Friday, 19 December 2008

Big new concessions to religion in UK charity guidance

The charitable status of religious bodies that encourage their members — who are “consenting adults” — to refuse medical treatment, even if it will result in their premature death, will not be regarded as “damaging or dangerous” and will not be challengeable under the new charity laws. Even if children or vulnerable adults are involved, the Charities Commission says, it would regard any challenge as “contentious” and their acceptance of it would depend on whether any “disbenefit of withholding care outweighed the general benefits of religious freedom”.

The new guidance also says that holding anti-homosexual views is also OK, so long as the charities are upfront about it, so that “members of the public can make informed choices about whether to attend or support those organisations.”

The advice also says: “Charities advancing religion can require their followers or adherents to comply with religiously-derived norms of behaviour promoted by that religion. However, where doing so involves breaking the law, or where there is evidence of detriment or harm, this will affect public benefit.”

The revelations come in new supplementary public benefit guidance for religious charities, which seeks to help such charities to meet the new public benefit test that was introduced as part of the Charities Act 2006. The presumption that charities provide public benefit was removed in the Act, and charities must now prove that they benefit society.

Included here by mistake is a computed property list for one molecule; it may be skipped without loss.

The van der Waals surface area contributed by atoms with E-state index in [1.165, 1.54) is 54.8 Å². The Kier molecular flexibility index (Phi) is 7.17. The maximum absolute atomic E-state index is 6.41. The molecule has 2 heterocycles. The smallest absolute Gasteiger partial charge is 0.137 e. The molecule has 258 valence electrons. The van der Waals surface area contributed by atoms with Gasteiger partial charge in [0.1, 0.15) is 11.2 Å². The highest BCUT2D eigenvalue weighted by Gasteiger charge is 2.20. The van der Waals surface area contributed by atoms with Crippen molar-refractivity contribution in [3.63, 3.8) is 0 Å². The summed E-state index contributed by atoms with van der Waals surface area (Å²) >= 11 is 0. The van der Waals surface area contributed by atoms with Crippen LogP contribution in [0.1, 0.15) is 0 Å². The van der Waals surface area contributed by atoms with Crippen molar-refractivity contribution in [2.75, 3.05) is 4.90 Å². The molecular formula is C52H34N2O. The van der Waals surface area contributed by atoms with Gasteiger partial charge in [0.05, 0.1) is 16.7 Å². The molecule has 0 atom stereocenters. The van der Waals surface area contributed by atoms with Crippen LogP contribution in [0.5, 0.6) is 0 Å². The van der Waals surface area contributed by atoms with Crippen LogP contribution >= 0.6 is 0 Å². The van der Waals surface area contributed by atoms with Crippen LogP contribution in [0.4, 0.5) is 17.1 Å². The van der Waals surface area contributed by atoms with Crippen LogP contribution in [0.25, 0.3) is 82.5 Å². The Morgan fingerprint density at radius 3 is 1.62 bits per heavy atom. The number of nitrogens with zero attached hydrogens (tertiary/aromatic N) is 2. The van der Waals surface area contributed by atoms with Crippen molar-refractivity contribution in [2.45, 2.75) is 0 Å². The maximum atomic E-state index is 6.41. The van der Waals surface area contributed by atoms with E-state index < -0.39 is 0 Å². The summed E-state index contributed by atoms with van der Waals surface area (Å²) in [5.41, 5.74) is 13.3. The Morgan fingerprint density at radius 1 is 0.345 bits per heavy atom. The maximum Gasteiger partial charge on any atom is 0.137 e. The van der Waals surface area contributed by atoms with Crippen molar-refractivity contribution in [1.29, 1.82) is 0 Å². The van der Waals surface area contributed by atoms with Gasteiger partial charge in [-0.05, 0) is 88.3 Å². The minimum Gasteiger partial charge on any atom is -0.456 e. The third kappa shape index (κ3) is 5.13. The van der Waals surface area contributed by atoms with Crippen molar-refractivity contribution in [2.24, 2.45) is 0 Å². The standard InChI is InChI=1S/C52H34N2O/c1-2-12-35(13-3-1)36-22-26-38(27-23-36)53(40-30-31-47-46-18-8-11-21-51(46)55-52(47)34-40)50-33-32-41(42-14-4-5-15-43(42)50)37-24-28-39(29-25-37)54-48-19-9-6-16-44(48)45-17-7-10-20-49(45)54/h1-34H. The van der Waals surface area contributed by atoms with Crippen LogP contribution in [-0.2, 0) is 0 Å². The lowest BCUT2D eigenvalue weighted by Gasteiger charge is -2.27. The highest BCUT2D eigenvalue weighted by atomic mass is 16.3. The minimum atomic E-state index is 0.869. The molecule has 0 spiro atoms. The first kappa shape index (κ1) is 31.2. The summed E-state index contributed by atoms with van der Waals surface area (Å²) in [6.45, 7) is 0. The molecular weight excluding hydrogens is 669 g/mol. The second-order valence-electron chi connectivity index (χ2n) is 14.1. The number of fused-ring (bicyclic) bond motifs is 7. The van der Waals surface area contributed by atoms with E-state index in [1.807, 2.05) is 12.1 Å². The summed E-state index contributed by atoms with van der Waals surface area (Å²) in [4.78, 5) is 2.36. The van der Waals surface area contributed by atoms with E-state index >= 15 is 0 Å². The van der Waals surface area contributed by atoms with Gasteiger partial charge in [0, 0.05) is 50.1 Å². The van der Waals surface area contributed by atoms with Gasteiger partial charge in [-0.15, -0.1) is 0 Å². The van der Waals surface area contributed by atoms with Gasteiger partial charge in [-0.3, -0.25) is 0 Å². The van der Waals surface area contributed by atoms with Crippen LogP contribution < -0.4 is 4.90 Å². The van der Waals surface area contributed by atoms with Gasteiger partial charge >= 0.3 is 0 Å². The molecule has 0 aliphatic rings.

The final guidance was the result of an extensive consultation with the sector, which resulted in a huge push by religious charities lobbying for exemptions from the law which, of course, have been duly granted.

According to the Charity Commission’s finalised guidance on the Advancement of Religion for the Public Benefit, charities that are established to advance religion but that also work to advance other charitable purposes will not have to widen their objects, provided they can show their secular work is an “outworking” of religion.

The finalised guidance also makes a number of other concessions to religious charities. As is usual when religion is involved, the language used becomes all but incomprehensible. The Charities Commission says that the benefits of advancement of religion must be demonstrable but do not need to be “quantifiable or physically experienced”.

But it says any supposed “disbenefits”, which must be outweighed by the benefits in order for organisations to be accepted as a charity, must be “fully substantiated”. In looking at individual organisations, the guidance says the Commission will disregard claims that the religion’s beliefs are unpopular and will have regard to public opinion only “where there are objective and informed public concerns about, or evidence that, the beliefs or practices of an organisation advancing religion causes detriment or harm”.

It adds: “Unevidenced claims made with the intention of causing an organisation trouble because of a disagreement with the organisation's views or stance will not be taken into consideration.”

Terry Sanderson commented: “It seems religions have been given a very wide margin to discriminate and hatemonger and still retain their charitable status. There are several evangelical groups operating as de facto political lobbying organisations that are receiving all the benefits of charitable status. It seems under these new Regulations, they will be unchallengeable.”

Mr Sanderson said that the NSS had once questioned the charitable status of the Christian Institute — a lobbying organisation — when it issued a card for its members to carry in case they were involved in a fatal accident. The card read: “In the event of my death I do not want my children to be adopted by homosexuals.”

Mr Sanderson said: “The Christian Institute were given a slap on the wrist and asked to withdraw the card by the Charities Commission. Under the new rules, it is unlikely that such a challenge would be entertained in future.”


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